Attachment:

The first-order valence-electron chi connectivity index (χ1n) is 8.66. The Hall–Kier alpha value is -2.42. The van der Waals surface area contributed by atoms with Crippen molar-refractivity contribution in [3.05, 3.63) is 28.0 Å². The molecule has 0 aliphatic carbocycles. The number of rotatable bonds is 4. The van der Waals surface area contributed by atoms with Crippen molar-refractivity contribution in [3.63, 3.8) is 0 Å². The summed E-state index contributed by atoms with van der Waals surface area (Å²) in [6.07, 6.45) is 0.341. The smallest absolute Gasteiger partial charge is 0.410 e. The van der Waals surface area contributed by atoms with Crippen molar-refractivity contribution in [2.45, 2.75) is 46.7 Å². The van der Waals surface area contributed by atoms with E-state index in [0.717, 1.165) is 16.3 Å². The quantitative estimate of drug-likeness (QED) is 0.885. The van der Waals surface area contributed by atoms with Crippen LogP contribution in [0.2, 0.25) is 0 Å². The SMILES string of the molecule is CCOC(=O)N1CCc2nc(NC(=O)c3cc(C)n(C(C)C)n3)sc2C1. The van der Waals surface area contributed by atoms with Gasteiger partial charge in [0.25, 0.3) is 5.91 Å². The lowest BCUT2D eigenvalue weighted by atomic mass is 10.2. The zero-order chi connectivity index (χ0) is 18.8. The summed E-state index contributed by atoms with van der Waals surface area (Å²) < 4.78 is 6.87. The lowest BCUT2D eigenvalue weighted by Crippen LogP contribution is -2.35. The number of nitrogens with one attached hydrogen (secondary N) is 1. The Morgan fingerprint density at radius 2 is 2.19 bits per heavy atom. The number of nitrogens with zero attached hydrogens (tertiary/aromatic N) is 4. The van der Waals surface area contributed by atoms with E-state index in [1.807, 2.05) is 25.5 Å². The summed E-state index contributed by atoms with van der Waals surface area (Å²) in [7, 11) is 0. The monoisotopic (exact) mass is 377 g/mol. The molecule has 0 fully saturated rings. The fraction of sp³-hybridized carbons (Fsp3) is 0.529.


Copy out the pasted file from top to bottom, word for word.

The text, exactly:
The first-order valence-electron chi connectivity index (χ1n) is 8.66. The Hall–Kier alpha value is -2.42. The van der Waals surface area contributed by atoms with Crippen molar-refractivity contribution in [3.05, 3.63) is 28.0 Å². The molecule has 0 aliphatic carbocycles. The number of rotatable bonds is 4. The van der Waals surface area contributed by atoms with Crippen molar-refractivity contribution in [3.63, 3.8) is 0 Å². The summed E-state index contributed by atoms with van der Waals surface area (Å²) in [6.07, 6.45) is 0.341. The smallest absolute Gasteiger partial charge is 0.410 e. The van der Waals surface area contributed by atoms with Crippen molar-refractivity contribution in [2.45, 2.75) is 46.7 Å². The van der Waals surface area contributed by atoms with E-state index in [0.717, 1.165) is 16.3 Å². The quantitative estimate of drug-likeness (QED) is 0.885. The van der Waals surface area contributed by atoms with Crippen LogP contribution in [0.2, 0.25) is 0 Å². The SMILES string of the molecule is CCOC(=O)N1CCc2nc(NC(=O)c3cc(C)n(C(C)C)n3)sc2C1. The van der Waals surface area contributed by atoms with Gasteiger partial charge in [0.25, 0.3) is 5.91 Å². The lowest BCUT2D eigenvalue weighted by atomic mass is 10.2. The zero-order chi connectivity index (χ0) is 18.8. The summed E-state index contributed by atoms with van der Waals surface area (Å²) < 4.78 is 6.87. The lowest BCUT2D eigenvalue weighted by Crippen LogP contribution is -2.35. The number of nitrogens with one attached hydrogen (secondary N) is 1. The Morgan fingerprint density at radius 2 is 2.19 bits per heavy atom. The number of nitrogens with zero attached hydrogens (tertiary/aromatic N) is 4. The van der Waals surface area contributed by atoms with E-state index in [1.807, 2.05) is 25.5 Å². The summed E-state index contributed by atoms with van der Waals surface area (Å²) in [7, 11) is 0. The monoisotopic (exact) mass is 377 g/mol. The molecule has 0 fully saturated rings. The fraction of sp³-hybridized carbons (Fsp3) is 0.529.